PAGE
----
Defense Date

2015

Document Type

Dissertation

Degree Name

Doctor of Philosophy

Department

Health Related Sciences

First Advisor

Chuck Biddle, PhD, CRNA

Second Advisor

Bill Hartland, PhD, CRNA

Third Advisor

Duane Patterson, PhD

Fourth Advisor

Laura Lahaye, MD

Abstract

Anesthesia patient handoffs are a vulnerable time for patient care and handoffs occur frequently during anesthesia care. Communication failures contribute to patient harm during anesthesia patient handoffs. The Joint Commission has recognized the potential for communication failure during patient handoffs and has recommended processes to improve handoff safety. Handoffs are made more difficult by latent conditions such as time constraints, pressure and distractions, which often result in incomplete or inaccurate handoff reports. This nonexperimental, correlation study identified the latent conditions that occur during the handoff process and their relationship to the quality of the handoff. This research shows an inverse relationship between latent conditions and anesthesia patient handoff scores. The number of latent conditions and the types of latent conditions affected handoff scores. Handoffs that were not interactive or handoffs with unsafe timing predictably resulted in poor handoff communication. Clinicians must acknowledge that handoffs are a high-risk event that can result in patient harm. Clear and effective communication is key to safe, quality care and this includes being aware of and minimizing the impact of latent conditions during the anesthesia patient handoff.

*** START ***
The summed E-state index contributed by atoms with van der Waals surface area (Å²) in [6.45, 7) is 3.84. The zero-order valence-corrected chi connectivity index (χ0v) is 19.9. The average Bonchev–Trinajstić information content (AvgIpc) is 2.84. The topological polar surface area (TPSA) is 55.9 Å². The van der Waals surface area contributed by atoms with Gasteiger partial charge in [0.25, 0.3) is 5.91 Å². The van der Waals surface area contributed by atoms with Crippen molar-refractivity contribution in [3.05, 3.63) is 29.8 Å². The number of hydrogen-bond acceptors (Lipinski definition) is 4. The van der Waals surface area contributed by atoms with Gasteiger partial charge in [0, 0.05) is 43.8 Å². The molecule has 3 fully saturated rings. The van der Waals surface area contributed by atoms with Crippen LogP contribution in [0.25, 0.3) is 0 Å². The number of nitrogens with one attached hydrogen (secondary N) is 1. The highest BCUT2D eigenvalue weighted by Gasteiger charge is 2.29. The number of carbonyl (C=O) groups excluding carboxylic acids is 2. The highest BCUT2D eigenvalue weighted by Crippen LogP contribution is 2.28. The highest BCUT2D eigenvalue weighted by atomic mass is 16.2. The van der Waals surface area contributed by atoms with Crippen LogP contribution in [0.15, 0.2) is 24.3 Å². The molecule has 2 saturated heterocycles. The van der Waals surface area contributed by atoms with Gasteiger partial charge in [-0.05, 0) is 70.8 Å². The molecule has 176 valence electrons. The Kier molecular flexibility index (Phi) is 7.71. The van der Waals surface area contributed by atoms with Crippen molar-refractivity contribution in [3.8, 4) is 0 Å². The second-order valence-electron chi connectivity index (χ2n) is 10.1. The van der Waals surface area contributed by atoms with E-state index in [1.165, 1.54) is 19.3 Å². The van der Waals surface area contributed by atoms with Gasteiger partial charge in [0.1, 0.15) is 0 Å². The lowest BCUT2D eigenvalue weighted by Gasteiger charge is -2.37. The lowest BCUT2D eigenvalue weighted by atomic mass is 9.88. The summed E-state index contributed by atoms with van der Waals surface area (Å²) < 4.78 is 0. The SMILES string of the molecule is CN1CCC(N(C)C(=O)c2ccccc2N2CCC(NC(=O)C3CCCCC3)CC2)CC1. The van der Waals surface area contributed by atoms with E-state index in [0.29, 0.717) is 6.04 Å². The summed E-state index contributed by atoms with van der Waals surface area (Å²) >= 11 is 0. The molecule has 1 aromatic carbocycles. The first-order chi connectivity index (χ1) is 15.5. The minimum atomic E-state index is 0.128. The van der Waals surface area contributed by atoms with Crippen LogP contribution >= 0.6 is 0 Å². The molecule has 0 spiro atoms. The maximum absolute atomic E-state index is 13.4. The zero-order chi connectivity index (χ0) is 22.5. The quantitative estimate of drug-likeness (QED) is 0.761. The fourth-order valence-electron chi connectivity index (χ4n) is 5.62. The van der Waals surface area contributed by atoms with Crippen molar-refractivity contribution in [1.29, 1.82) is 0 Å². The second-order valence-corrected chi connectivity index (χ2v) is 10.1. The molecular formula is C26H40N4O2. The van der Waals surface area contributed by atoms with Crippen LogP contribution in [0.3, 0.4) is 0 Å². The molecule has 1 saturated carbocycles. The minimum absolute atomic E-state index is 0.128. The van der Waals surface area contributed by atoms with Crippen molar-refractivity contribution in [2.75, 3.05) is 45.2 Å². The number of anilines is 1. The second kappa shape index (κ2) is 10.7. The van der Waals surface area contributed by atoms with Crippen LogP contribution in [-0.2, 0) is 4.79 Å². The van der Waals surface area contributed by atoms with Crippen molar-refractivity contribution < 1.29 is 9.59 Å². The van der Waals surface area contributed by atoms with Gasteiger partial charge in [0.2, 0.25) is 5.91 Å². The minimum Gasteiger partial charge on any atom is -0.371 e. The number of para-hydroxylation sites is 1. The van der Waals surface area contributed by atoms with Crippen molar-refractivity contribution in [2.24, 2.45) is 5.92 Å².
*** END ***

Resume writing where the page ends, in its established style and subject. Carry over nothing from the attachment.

Rights

© The Author

Is Part Of

VCU University Archives

Is Part Of

VCU Theses and Dissertations

Date of Submission

5-5-2015

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